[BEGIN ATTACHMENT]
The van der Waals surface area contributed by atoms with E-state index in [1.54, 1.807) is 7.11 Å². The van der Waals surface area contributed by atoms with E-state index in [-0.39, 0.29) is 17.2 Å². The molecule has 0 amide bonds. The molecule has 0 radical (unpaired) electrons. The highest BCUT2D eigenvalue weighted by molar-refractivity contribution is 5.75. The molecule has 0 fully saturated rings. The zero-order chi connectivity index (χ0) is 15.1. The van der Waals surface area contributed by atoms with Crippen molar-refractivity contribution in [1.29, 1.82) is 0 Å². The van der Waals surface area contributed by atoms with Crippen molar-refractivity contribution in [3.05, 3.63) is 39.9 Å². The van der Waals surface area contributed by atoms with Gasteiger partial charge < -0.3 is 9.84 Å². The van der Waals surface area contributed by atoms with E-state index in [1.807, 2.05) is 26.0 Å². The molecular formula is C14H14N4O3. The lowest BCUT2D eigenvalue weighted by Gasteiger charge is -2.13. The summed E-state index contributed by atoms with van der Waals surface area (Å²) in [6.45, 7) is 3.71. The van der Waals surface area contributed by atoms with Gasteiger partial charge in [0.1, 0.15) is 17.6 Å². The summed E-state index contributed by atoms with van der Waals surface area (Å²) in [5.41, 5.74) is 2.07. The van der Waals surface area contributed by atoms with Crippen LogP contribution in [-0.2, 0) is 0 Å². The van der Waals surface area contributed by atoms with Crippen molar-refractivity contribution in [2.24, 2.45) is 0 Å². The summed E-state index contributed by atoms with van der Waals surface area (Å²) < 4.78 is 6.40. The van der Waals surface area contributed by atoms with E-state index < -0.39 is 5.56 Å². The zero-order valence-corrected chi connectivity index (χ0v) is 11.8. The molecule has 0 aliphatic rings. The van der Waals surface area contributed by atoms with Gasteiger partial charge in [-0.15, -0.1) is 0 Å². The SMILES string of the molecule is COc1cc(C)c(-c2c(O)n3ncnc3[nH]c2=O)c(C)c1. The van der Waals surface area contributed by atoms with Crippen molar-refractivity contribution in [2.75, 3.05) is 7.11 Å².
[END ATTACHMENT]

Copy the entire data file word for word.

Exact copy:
The van der Waals surface area contributed by atoms with E-state index in [1.54, 1.807) is 7.11 Å². The van der Waals surface area contributed by atoms with E-state index in [-0.39, 0.29) is 17.2 Å². The molecule has 0 amide bonds. The molecule has 0 radical (unpaired) electrons. The highest BCUT2D eigenvalue weighted by molar-refractivity contribution is 5.75. The molecule has 0 fully saturated rings. The zero-order chi connectivity index (χ0) is 15.1. The van der Waals surface area contributed by atoms with Crippen molar-refractivity contribution in [1.29, 1.82) is 0 Å². The van der Waals surface area contributed by atoms with Crippen molar-refractivity contribution in [3.05, 3.63) is 39.9 Å². The van der Waals surface area contributed by atoms with Gasteiger partial charge < -0.3 is 9.84 Å². The van der Waals surface area contributed by atoms with E-state index in [1.807, 2.05) is 26.0 Å². The molecular formula is C14H14N4O3. The lowest BCUT2D eigenvalue weighted by Gasteiger charge is -2.13. The summed E-state index contributed by atoms with van der Waals surface area (Å²) in [6.45, 7) is 3.71. The van der Waals surface area contributed by atoms with Gasteiger partial charge in [0.1, 0.15) is 17.6 Å². The summed E-state index contributed by atoms with van der Waals surface area (Å²) in [5.41, 5.74) is 2.07. The van der Waals surface area contributed by atoms with Crippen LogP contribution in [-0.2, 0) is 0 Å². The van der Waals surface area contributed by atoms with Crippen molar-refractivity contribution in [2.24, 2.45) is 0 Å². The summed E-state index contributed by atoms with van der Waals surface area (Å²) < 4.78 is 6.40. The van der Waals surface area contributed by atoms with E-state index < -0.39 is 5.56 Å². The zero-order valence-corrected chi connectivity index (χ0v) is 11.8. The molecule has 0 aliphatic rings. The van der Waals surface area contributed by atoms with Gasteiger partial charge in [-0.15, -0.1) is 0 Å². The SMILES string of the molecule is COc1cc(C)c(-c2c(O)n3ncnc3[nH]c2=O)c(C)c1. The van der Waals surface area contributed by atoms with Crippen molar-refractivity contribution in [2.75, 3.05) is 7.11 Å².